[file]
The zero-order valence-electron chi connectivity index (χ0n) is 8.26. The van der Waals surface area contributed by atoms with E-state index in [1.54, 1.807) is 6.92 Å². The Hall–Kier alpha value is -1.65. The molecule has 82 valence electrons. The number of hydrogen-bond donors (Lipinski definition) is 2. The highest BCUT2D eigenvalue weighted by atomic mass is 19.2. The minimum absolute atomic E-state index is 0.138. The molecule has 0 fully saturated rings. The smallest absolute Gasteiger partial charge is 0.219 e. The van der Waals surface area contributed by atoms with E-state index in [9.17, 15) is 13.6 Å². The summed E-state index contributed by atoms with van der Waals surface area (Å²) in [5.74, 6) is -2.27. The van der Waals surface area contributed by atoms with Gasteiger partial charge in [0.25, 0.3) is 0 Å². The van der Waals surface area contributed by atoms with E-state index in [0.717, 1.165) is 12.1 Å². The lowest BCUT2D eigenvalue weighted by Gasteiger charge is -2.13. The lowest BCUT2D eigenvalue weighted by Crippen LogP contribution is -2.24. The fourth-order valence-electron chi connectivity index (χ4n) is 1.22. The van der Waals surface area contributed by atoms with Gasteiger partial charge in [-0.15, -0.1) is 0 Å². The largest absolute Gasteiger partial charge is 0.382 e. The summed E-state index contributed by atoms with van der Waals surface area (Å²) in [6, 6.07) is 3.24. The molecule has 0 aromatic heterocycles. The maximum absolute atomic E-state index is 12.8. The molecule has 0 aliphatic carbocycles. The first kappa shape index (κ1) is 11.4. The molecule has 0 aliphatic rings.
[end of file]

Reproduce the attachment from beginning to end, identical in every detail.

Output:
The zero-order valence-electron chi connectivity index (χ0n) is 8.26. The van der Waals surface area contributed by atoms with E-state index in [1.54, 1.807) is 6.92 Å². The Hall–Kier alpha value is -1.65. The molecule has 82 valence electrons. The number of hydrogen-bond donors (Lipinski definition) is 2. The highest BCUT2D eigenvalue weighted by atomic mass is 19.2. The minimum absolute atomic E-state index is 0.138. The molecule has 0 fully saturated rings. The smallest absolute Gasteiger partial charge is 0.219 e. The van der Waals surface area contributed by atoms with E-state index in [9.17, 15) is 13.6 Å². The summed E-state index contributed by atoms with van der Waals surface area (Å²) in [5.74, 6) is -2.27. The van der Waals surface area contributed by atoms with Gasteiger partial charge in [0.25, 0.3) is 0 Å². The van der Waals surface area contributed by atoms with E-state index in [0.717, 1.165) is 12.1 Å². The lowest BCUT2D eigenvalue weighted by Gasteiger charge is -2.13. The lowest BCUT2D eigenvalue weighted by Crippen LogP contribution is -2.24. The fourth-order valence-electron chi connectivity index (χ4n) is 1.22. The van der Waals surface area contributed by atoms with Gasteiger partial charge in [-0.15, -0.1) is 0 Å². The largest absolute Gasteiger partial charge is 0.382 e. The summed E-state index contributed by atoms with van der Waals surface area (Å²) in [6, 6.07) is 3.24. The molecule has 0 aromatic heterocycles. The maximum absolute atomic E-state index is 12.8. The molecule has 0 aliphatic carbocycles. The first kappa shape index (κ1) is 11.4. The molecule has 0 aliphatic rings.